Earlier this week, on July 21, 2020, the Arizona Court of Appeals issued a new opinion affecting children with autism in Arizona. In A.C. v. ADES/DDD, the Court reversed the Arizona Department of Economic Security’s decision that A.C., an eight-year-old child with an undisputed qualifying diagnosis of autism, was no longer eligible to receive ADES’ Department of Developmental Disabilities’ (DDD) services, despite the fact that A.C. had been receiving DDD services since he was four-years-old. Here are the highlights from the opinion:

  • Relevant Regulations:
    • A person with a developmental disability may seek DDD therapeutic services. See A.R.S. § 36-559(A). DDD regulations establish eligibility to qualify for those services. See A.A.C. R6-6-302. For children, DDD distinguishes eligibility based on age. Children less than six years of age must have a qualifying diagnosis (which includes autism) or be at risk of being diagnosed with a developmental disability. A.A.C. R6-6-302(G). Children six and older must (1) have a qualifying diagnosis (which includes autism) and (2) “[h]ave functional limitations in three or more [of seven] areas of major life activities as described in R6-6-303(C).” A.A.C. R6-6-302(H)(1)-(2). Opinion, ¶ 15.
    • The seven substantial functional limitation (SFL) categories include: (1) self-care; (2) receptive and expressive language; (3) learning; (4) mobility; (5) self-direction; (6) capacity for independent living; and (7) economic self-sufficiency. A.A.C. R6-6-303(C)(1)-(7). Opinion, ¶ 17.
  • Changing Standards Does Not Automatically Terminate Eligibility for Service:
    • The Court reaffirmed that transitioning from the under six-year-old standards to the six-years-old and older standard does not automatically terminate a beneficiary’s DDD services. “Although a statute governing termination of DDD services discusses automatic termination when a beneficiary turns 18 years old, A.R.S. § 36-566(B)-(C), no comparable provisions exist that govern termination when a beneficiary turns six.” A.W. v. Ariz. Dep’t of Econ. Sec., 247 Ariz. 249, 253 ¶ 18 (App. 2019). Opinion, ¶ 20.
  • Burden of Proof:
    • The Court reasoned that no statute or regulation suggests a shifting burden of proof standard (such as ADES argued, attempting to shift the burden of proof onto A.C.); rather, the Court noted that DDD regulations suggest that DDD has the burden of proof: “[t]he Department has the initial burden of going forward with presentation of evidence.” A.A.C. R6-6-2212(C). Further, the Court determined that the fact that the DDD sought to change the status quo (taking away A.C.’s DDD services) was an important factor weighing in favor of allocating to DDD the burden of proof. Opinion, ¶¶20-22.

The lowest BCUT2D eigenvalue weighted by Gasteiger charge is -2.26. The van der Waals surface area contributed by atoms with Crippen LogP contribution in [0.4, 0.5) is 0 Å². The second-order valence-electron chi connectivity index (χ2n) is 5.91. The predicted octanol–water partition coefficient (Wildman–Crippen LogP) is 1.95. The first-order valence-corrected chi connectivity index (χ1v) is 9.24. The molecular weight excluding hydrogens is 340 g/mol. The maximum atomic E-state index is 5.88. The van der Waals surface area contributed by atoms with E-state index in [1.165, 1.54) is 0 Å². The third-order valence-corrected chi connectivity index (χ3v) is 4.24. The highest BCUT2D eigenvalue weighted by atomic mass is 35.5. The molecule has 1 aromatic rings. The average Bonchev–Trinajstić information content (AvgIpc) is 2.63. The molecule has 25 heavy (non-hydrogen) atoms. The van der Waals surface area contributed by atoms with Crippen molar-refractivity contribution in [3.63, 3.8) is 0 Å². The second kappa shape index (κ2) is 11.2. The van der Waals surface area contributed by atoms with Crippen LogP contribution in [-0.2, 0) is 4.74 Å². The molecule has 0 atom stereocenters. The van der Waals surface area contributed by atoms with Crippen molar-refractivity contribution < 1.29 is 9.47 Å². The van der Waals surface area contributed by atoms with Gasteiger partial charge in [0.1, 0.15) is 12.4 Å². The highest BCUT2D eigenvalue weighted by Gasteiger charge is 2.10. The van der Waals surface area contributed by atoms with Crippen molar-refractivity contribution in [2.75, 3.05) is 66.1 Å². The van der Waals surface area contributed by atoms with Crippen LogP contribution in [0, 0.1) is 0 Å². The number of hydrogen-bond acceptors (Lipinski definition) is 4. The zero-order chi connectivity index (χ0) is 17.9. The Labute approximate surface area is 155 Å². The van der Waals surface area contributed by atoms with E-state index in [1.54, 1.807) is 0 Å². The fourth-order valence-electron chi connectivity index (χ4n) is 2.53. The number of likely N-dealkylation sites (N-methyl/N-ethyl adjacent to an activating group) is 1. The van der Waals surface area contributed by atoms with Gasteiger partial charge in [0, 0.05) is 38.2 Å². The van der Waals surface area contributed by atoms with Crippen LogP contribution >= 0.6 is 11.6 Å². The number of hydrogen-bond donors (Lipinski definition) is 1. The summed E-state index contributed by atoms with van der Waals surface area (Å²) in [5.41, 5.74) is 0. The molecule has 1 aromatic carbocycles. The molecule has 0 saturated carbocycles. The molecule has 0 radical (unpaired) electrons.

• The DDD Must Maintain Up-To-Date Records:
    • The Court made clear that DDD’s statutory requirement to evaluate the services being provided to a client “at six-month intervals” necessarily means that the DDD must have, secure, and consider relevant documents in these periodic evaluations. Opinion, ¶ 23.
  • The DDD Must Assist Clients and Provide a Case Manager:
    • The Court also clarified that the DDD is obligated to “assign a case manager” for clients like A.C., who, in turn, is obligated to “assist the client and the client’s family in all aspects of the developmental disabilities service delivery system,” including “[t]he pursuit of evaluations and professional assessments necessary to substantiate the need for services,” and “[t]he collection and analysis of information regarding eligibility.” See A.A.C. R6-6-601(1)-(2); A.A.C. R6-6-604. Opinion, ¶24.
  • Regulations Require That the DDD Must Compare a Potentially Eligible Child’s Abilities with Age and Developmentally Appropriate Abilities in Reaching Its Determination:
    • The DDD’s own regulations require that when evaluating SFLs in self-direction, capacity for independent living, and economic self-sufficiency “[f]or children under the age of 18, [DDD] shall compare the child’s abilities in this area with age and developmentally appropriate abilities based on the current guidelines of Centers for Disease Control and Prevention and American Academy of Pediatrics.” A.A.C. R6-6-303(C)(5)(b), (6)(b) & (7)(b). The doctor testified in this case that the SFLs of self-direction, capacity for independent living, and economic self-sufficiency are “not attributable to a six-year-old.” But the Court found the doctor’s decision not to consider those SFLs in her analysis was contrary to law. This comparison is precisely required by the regulations. Opinion, ¶¶30-31.

To read the full decision in A.C. v. ADES/DDD, please click here.

About the Author:

Erica Erman is an Associate in Dickinson Wright’s Health Care Practice Group. Her practice areas include healthcare, behavioral healthcare, appellate, and general litigation law. Prior to joining Dickinson Wright, Erica graduated cum laude from the James E. Rogers College of Law at the University of Arizona, and served as a Judicial Law Clerk to the Honorable Robert M. Brutinel of the Arizona Supreme Court. Erica can be reached at 602-889-5342 or eerman@dickinson-wright.com and you can visit her bio here.

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